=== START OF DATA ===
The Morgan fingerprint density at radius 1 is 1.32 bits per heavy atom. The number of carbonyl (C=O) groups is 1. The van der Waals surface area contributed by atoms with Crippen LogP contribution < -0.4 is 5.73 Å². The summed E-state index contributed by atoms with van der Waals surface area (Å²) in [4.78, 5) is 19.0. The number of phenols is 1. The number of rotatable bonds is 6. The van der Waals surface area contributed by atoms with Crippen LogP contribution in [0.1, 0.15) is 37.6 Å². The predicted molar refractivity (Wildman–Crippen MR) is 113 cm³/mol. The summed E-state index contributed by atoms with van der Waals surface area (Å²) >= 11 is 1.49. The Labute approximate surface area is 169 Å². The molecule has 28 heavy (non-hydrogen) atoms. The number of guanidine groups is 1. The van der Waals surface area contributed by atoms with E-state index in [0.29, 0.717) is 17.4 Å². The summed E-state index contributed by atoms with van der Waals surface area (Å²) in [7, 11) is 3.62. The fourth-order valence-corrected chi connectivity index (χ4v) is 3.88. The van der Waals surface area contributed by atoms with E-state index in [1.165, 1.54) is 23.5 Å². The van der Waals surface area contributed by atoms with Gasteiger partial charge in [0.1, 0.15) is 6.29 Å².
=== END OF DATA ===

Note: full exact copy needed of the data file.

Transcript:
The Morgan fingerprint density at radius 1 is 1.32 bits per heavy atom. The number of carbonyl (C=O) groups is 1. The van der Waals surface area contributed by atoms with Crippen LogP contribution < -0.4 is 5.73 Å². The summed E-state index contributed by atoms with van der Waals surface area (Å²) in [4.78, 5) is 19.0. The number of phenols is 1. The number of rotatable bonds is 6. The van der Waals surface area contributed by atoms with Crippen LogP contribution in [0.1, 0.15) is 37.6 Å². The predicted molar refractivity (Wildman–Crippen MR) is 113 cm³/mol. The summed E-state index contributed by atoms with van der Waals surface area (Å²) >= 11 is 1.49. The Labute approximate surface area is 169 Å². The molecule has 28 heavy (non-hydrogen) atoms. The number of guanidine groups is 1. The van der Waals surface area contributed by atoms with E-state index in [0.29, 0.717) is 17.4 Å². The summed E-state index contributed by atoms with van der Waals surface area (Å²) in [7, 11) is 3.62. The fourth-order valence-corrected chi connectivity index (χ4v) is 3.88. The van der Waals surface area contributed by atoms with E-state index in [1.165, 1.54) is 23.5 Å². The van der Waals surface area contributed by atoms with Gasteiger partial charge in [0.1, 0.15) is 6.29 Å².